Call of the wild water

fishing lines
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IT WAS a very moving occasion. Young girls, dressed in their Sunday best and wearing necklaces made of 100-year-old silver rupees, had danced and sung as we entered their remote village. We had manfully struggled through a welcoming dish of what tasted like semolina chewing gum, wrapped in banana leaves. (Thank goodness for copious doses of chung, the quick-brew Tibetan wine, which washed down the sticky mass.)

Then the head man, resplendently garbed in a knee-length red flannel jacket and loincloth, made a speech which our guide translated. This, roughly, is what he said: "We had heard that there were people who were not like us in this world, and now that we see you, we realise that this is true. It is obvious to us that you are very developed people. We hope that you will tell us how to lead our lives."

What do you say to that? All we wanted from him were the good places to fish. In exchange, they wanted satellite dishes, inflatable women and underarm deodorant. It was patently an unfair swap. We agreed that it was better to find our own hotspots than to pollute their traditions with the trappings of civilisation.

We provoked an even more startling reaction when we visited another village. As we walked through the fields, children screamed and ran away. It's quite a while since I provoked such a strong reaction. As we walked into the village, a woman walked out of her hut and, in true comic sketch fashion, dropped the pot she was holding.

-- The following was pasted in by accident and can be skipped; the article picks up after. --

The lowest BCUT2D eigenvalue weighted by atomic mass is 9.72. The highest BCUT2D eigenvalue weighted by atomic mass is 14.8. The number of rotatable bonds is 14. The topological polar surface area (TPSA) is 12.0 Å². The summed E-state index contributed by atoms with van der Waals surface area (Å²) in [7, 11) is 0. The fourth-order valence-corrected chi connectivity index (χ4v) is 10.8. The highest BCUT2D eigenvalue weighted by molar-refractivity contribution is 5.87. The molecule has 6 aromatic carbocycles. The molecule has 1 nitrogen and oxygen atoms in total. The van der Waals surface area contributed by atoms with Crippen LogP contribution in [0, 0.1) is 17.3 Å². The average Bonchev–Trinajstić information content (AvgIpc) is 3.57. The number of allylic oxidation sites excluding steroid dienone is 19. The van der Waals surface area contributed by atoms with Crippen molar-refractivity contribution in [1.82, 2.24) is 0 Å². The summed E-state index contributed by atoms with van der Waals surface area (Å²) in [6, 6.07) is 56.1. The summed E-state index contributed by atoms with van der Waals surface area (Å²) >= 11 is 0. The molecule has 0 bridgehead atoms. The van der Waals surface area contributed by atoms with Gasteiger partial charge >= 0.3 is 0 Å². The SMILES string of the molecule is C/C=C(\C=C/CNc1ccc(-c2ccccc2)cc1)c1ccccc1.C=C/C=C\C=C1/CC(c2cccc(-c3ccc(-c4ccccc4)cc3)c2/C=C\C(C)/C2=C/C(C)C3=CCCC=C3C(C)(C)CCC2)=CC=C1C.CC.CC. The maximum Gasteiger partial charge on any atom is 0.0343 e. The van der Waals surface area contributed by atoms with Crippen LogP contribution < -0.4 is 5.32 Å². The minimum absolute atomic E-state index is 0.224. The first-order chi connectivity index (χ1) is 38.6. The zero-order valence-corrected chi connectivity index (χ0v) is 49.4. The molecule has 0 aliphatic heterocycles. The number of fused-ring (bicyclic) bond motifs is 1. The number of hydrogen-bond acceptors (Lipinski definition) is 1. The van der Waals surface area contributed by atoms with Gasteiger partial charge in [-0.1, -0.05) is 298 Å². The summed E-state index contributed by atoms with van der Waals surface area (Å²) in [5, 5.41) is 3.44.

This village, Ponging (pronounced Pong-ging), could only be reached by crossing the Bridge from Hell, a rickety bamboo construction 200ft above the river gorge. In the middle, it swayed alarmingly and the bamboo handrail dropped to below knee height. The slats broke as we gingerly stepped on them and even one of our guides admitted that he found it terrifying. One of our party, the author John Bailey, planned to take photographs of the crossing but found his hands shaking too much. But the villagers carry cows across by tying the animals' legs and stringing them on a pole.

They weren't much help on the fishing either. Though dynamiting does not take place in Arunachal Pradesh, as it does on many Indian rivers, the locals' primitive funnel-shaped bamboo traps catch them plenty of mahseer. The traps are anchored to a pole and placed in the fast water - a mahseer swimming in cannot turn and is trapped, though villagers told us that the bigger fish smashed the traps.

"How large?" we asked. "About so big," they replied, holding their hands about a foot apart. That didn't seem impressive until we realised that they measure fish by their girth.

We soon discovered that big mahseer were in the river. John Edwards, the man who had caught piles of "Asian salmon" after fishing Indian rivers for 25 years, was whipped by a mahseer estimated at 50lb. It was last seen heading for Calcutta, leaving Edwards with a busted line and us with a problem. After two days, we had caught six mahseer but they were all small. Another big one had been lost. The trouble is that mahseer live in the wildest, fastest water - we could hook them but trying to pull them against the torrent was like trying to swim up a waterfall.

What could we do if we hooked one of the real monsters? In Thirteen Years among the Wild Beasts of India, G P Sanderson writes: "I have no doubt in my own mind that they run over 200lb or 250lb, as I have seen bones and teeth of them larger than my 150-pounder; they are often caught by the natives."

It demanded a stroke of genius. Fortified by several mugs of chung, we mulled over the problem. In the final episode of Five Go Wild in Arunachal Pradesh next week, I'll tell you how we made history. Sort of.